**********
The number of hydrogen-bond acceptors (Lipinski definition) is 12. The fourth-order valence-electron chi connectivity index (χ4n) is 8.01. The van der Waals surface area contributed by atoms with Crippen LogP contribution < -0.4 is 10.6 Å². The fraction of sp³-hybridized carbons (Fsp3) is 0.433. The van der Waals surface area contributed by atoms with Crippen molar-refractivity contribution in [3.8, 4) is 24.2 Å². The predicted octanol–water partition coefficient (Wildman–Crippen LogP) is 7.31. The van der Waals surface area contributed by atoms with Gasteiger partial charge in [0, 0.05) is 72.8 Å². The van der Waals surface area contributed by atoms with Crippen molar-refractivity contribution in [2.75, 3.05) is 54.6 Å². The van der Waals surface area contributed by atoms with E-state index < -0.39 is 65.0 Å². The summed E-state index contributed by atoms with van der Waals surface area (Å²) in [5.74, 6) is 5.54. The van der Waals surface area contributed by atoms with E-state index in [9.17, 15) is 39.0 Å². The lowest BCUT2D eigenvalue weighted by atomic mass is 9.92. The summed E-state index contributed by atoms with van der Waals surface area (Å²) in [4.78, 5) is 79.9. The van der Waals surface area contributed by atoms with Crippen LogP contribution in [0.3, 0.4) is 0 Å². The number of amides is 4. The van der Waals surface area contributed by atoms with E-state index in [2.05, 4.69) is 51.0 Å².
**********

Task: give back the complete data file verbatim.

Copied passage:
The number of hydrogen-bond acceptors (Lipinski definition) is 12. The fourth-order valence-electron chi connectivity index (χ4n) is 8.01. The van der Waals surface area contributed by atoms with Crippen LogP contribution < -0.4 is 10.6 Å². The fraction of sp³-hybridized carbons (Fsp3) is 0.433. The van der Waals surface area contributed by atoms with Crippen molar-refractivity contribution in [3.8, 4) is 24.2 Å². The predicted octanol–water partition coefficient (Wildman–Crippen LogP) is 7.31. The van der Waals surface area contributed by atoms with Gasteiger partial charge in [0, 0.05) is 72.8 Å². The van der Waals surface area contributed by atoms with Crippen molar-refractivity contribution in [2.75, 3.05) is 54.6 Å². The van der Waals surface area contributed by atoms with E-state index < -0.39 is 65.0 Å². The summed E-state index contributed by atoms with van der Waals surface area (Å²) in [5.74, 6) is 5.54. The van der Waals surface area contributed by atoms with E-state index in [9.17, 15) is 39.0 Å². The lowest BCUT2D eigenvalue weighted by atomic mass is 9.92. The summed E-state index contributed by atoms with van der Waals surface area (Å²) in [4.78, 5) is 79.9. The van der Waals surface area contributed by atoms with Crippen LogP contribution in [0.3, 0.4) is 0 Å². The number of amides is 4. The van der Waals surface area contributed by atoms with E-state index in [2.05, 4.69) is 51.0 Å².